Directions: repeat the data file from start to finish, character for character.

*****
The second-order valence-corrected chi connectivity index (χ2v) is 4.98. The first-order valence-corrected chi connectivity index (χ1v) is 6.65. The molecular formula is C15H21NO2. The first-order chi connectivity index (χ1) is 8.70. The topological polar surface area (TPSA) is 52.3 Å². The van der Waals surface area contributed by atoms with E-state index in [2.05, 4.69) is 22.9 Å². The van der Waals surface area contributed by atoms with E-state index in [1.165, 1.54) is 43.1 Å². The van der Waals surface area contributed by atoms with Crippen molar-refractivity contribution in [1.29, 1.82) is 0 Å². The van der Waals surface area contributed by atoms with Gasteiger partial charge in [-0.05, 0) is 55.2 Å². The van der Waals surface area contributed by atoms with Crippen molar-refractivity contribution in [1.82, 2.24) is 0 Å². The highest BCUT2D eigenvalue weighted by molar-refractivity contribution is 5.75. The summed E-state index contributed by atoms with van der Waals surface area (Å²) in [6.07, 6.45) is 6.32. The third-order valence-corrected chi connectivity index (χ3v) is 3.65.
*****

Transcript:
The second-order valence-corrected chi connectivity index (χ2v) is 4.98. The first-order valence-corrected chi connectivity index (χ1v) is 6.65. The molecular formula is C15H21NO2. The first-order chi connectivity index (χ1) is 8.70. The topological polar surface area (TPSA) is 52.3 Å². The van der Waals surface area contributed by atoms with E-state index in [2.05, 4.69) is 22.9 Å². The van der Waals surface area contributed by atoms with E-state index in [1.165, 1.54) is 43.1 Å². The van der Waals surface area contributed by atoms with Crippen molar-refractivity contribution in [1.29, 1.82) is 0 Å². The van der Waals surface area contributed by atoms with Gasteiger partial charge in [-0.05, 0) is 55.2 Å². The van der Waals surface area contributed by atoms with Crippen molar-refractivity contribution in [1.82, 2.24) is 0 Å². The highest BCUT2D eigenvalue weighted by molar-refractivity contribution is 5.75. The summed E-state index contributed by atoms with van der Waals surface area (Å²) in [6.07, 6.45) is 6.32. The third-order valence-corrected chi connectivity index (χ3v) is 3.65.